The festival screened Case 442 (director: Mitch Torres), The Djarn Djarns (director: Wayne Blair), The Dream of Love (director: Lawrence Johnston), Endangered (director: Tracey Rigney), Goodnight, Irene (director: Sterlin Harjo), Grange (director: Catriona McKenzie), Green Bush (director: Warwick Thornton), The Lore of Love (director: Beck Cole), Our Bush Wedding (director: Adrian Wills), Plains Empty (director: Beck Cole), Sa Black Thing (director: Rima Tamou), Tama Tu (director: Taika Waititi), Trudell (director: Heather Rae), Two Cars, One Night (director: Taika Waititi), and Yellow Fella (director: Ivan Sen).
Bird Runningwater of the Sundance Institute and filmmaker Merata Mita held a public conversation on the subject "Coulouring the Landscape: The Emergence of Indigenous Film". Awards given were:
For more information, enter
The Message Sticks Film Festival, held June 11 -13, 2004,
in Sydney, Australia, presented an international selection of
indigenous films. Curated by Rachel Perkins and Darren Dale, the
festival was presented by Indigenous Screen Australia in association
with the Sydney Opera House. This year's event featured as special
guest Bird Runningwater, director of the Sundance Institute's
Native Program. Presentations from New Zealand included programs
from the recently-launched Maori Television. From Australia were
a new documentary by Ivan Sen
and three documentaries from the Central Desert by Catriona McKenzie,
Beck Cole, and Warwick Thornton, as well as programs from Francis
Jupurrula Kelly's acclaimed series Bush Mechanics. The
festival also featured the Australian premieres of works by Chris
Eyre, Zoe Hopkins, Alanis
Obomsawin, Randy Redroad
and Cedar Sherbert.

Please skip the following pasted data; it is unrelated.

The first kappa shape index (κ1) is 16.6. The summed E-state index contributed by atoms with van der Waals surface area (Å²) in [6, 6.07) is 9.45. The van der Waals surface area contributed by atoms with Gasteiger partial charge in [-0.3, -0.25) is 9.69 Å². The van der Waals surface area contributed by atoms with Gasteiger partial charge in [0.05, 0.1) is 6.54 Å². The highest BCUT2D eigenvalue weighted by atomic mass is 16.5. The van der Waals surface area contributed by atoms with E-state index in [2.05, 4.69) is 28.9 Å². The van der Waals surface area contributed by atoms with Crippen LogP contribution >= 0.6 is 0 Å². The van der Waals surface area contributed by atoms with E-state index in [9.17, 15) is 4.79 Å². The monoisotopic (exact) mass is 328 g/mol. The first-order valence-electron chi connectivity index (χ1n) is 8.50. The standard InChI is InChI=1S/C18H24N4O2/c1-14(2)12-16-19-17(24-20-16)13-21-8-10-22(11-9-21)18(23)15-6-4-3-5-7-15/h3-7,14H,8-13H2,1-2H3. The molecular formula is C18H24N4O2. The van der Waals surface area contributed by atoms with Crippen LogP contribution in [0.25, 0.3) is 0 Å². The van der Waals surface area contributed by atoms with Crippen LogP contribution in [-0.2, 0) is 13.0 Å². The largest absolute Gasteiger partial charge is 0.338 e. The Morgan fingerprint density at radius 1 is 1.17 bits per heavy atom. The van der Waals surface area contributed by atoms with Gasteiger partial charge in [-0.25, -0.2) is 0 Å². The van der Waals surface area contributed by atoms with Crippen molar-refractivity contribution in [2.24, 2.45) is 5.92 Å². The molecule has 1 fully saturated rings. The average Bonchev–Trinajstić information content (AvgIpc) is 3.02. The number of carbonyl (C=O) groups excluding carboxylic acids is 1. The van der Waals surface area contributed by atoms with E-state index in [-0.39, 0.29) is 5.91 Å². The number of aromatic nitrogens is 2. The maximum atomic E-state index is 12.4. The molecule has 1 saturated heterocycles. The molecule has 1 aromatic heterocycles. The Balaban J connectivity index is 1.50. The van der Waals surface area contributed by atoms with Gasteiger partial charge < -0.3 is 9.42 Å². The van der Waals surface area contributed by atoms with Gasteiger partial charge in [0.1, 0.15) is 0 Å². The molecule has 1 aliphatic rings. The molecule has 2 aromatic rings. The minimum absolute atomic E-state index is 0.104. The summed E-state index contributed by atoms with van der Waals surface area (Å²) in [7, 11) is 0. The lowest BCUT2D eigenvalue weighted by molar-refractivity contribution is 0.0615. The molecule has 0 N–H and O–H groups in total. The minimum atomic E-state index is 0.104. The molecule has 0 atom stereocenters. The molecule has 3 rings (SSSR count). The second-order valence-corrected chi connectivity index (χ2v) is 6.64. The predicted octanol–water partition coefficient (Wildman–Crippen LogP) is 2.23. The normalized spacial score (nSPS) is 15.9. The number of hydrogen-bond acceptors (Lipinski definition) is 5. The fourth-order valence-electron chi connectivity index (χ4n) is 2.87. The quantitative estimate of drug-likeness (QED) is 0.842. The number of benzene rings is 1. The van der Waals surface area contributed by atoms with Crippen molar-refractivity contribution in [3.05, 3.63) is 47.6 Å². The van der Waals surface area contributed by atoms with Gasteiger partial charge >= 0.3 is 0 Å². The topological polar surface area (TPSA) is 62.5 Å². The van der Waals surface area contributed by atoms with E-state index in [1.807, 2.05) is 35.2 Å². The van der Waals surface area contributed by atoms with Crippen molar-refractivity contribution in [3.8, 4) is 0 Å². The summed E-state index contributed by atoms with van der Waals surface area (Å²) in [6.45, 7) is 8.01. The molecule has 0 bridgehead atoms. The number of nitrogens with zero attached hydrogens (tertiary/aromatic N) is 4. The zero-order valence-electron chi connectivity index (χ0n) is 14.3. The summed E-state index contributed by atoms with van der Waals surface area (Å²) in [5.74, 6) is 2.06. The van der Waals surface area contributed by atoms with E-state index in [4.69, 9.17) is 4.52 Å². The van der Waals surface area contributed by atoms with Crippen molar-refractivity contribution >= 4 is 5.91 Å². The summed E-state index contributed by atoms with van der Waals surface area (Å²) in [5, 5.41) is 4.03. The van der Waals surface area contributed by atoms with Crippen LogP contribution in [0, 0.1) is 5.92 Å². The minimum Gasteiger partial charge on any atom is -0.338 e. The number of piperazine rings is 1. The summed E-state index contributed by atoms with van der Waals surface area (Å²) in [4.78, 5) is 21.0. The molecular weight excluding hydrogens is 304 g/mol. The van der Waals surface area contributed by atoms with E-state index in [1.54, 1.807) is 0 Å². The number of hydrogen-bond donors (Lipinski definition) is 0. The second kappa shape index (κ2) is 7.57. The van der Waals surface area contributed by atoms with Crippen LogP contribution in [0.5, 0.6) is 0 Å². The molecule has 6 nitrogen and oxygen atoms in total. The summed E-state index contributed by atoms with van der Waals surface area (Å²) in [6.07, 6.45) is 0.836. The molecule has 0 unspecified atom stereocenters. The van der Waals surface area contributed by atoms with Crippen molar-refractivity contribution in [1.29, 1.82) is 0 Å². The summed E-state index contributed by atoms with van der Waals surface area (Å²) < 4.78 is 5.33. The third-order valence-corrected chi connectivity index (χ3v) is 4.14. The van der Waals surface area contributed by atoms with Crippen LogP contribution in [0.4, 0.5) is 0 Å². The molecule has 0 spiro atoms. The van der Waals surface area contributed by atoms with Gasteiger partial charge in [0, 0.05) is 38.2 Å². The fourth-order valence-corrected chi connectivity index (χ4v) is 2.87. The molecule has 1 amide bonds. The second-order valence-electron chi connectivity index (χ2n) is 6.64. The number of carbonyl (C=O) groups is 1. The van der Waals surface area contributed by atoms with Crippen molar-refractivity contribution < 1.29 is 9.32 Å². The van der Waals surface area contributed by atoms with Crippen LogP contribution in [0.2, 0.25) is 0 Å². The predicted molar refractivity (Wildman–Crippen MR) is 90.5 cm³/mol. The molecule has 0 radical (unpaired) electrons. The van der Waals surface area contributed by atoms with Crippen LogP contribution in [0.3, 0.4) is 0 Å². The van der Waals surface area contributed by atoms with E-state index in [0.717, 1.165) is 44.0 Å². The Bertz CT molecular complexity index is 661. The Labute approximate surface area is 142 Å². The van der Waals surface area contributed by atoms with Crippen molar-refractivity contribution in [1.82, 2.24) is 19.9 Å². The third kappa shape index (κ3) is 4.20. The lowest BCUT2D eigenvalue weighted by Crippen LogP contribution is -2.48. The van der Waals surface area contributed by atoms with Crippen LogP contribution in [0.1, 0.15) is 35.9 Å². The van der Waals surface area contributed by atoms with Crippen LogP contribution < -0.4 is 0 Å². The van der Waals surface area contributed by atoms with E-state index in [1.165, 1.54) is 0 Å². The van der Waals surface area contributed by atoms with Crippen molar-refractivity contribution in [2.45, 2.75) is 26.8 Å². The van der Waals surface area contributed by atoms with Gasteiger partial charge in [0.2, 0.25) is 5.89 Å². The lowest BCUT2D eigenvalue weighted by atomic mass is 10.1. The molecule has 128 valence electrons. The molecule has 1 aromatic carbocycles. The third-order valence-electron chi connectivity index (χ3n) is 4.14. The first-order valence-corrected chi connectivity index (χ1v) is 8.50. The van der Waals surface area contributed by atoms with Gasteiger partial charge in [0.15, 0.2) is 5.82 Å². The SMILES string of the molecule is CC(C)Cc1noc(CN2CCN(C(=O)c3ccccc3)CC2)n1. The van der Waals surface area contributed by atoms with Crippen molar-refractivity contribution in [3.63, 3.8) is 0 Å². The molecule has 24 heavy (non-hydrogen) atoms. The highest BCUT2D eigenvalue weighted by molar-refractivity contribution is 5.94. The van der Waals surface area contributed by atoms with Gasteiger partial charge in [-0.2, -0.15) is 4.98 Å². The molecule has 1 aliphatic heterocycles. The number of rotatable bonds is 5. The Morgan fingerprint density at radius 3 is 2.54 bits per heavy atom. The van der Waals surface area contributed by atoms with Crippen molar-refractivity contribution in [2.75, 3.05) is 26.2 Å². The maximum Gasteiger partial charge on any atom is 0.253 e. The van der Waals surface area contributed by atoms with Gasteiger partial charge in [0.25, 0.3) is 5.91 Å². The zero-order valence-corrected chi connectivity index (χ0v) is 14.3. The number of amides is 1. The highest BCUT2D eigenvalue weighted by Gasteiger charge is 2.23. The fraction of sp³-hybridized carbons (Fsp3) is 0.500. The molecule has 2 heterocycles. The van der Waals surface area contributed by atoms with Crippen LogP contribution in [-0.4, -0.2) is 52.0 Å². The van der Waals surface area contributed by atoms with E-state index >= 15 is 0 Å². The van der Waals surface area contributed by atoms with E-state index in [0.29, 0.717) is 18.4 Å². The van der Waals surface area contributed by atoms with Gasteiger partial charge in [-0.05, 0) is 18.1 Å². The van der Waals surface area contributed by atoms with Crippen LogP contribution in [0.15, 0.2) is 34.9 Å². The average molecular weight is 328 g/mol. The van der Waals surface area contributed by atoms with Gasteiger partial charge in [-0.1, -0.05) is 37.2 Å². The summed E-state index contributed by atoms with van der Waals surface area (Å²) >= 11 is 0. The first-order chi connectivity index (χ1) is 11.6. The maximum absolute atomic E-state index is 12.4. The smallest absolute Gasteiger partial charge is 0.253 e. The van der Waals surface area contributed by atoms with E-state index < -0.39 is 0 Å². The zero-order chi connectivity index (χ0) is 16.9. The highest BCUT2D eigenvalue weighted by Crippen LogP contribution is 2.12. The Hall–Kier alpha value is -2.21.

The 5th Morelia International Film Festival/Festival Internacional de Cine de Morelia, October 5 - 14, 2007, presented works in state, national, and international competition; special screenings; documentaries; panels and other events-filling the streets and theaters of the historic downtown of Morelia, in the state of Michoacán, Mexico. A highlight this year was the festival's inaugural First Nations Forum, a 3-day international screening program and panel discussions.
Festival award winners included two works with indigenous subjects:
Other works in competition by indigenous directors were:
Other works in competition with Native stories and locations were:
The inaugural First Nations Forum built on programs and discussions organized during previous Morelia Film Festivals that focused on indigenous works and filmmakers from the state of Michoacán, from Mexico, and from the United States. This year's far-reaching programming was developed by UNESCO's cultural officer Frederic Vacheron to include both indigenous American and international productions from UNESCO's ICT4ID program. Thirty works were screened from Bolivia, Brazil, Ecuador, Mexico, Peru, the United States and Gabon.
In addition to Vacheron, other participants in the two panel discussions and screenings were Yolanda Cruz (Chatin), Juan José García (Zapotec), José Alfredo Jimenez (Tzotzil), Damian Lopez (Zapotec), José Luis Matias (Nahua), Raul Maximo Cortes (P'urhepecha), Pedro Daniel López (Tzotzil), Pavel Rodriguez (P'urhepecha), Hector Sandoval (Driki), and Amalia Córdova, program manager of the NMAI Film and Video Center's Latin American Program.
For more information go to www.moreliafilmfest.com.
The 3rd Morelia International Film Festival, October 8 - 16, 2005 in Morelia, Michoacan, Mexico presented works by the following indigenous directors:
A full-day conference on October 10, "Native Agents: A Binational Conference on Indigenous and Indigenist Media", was curated by filmmaker and scholar Jesse Lerner. The event was covered in local and Mexican national newspapers, and the New York Times. Three roundtables were presented:
The awards included the following indigenous works:
For contact information, enter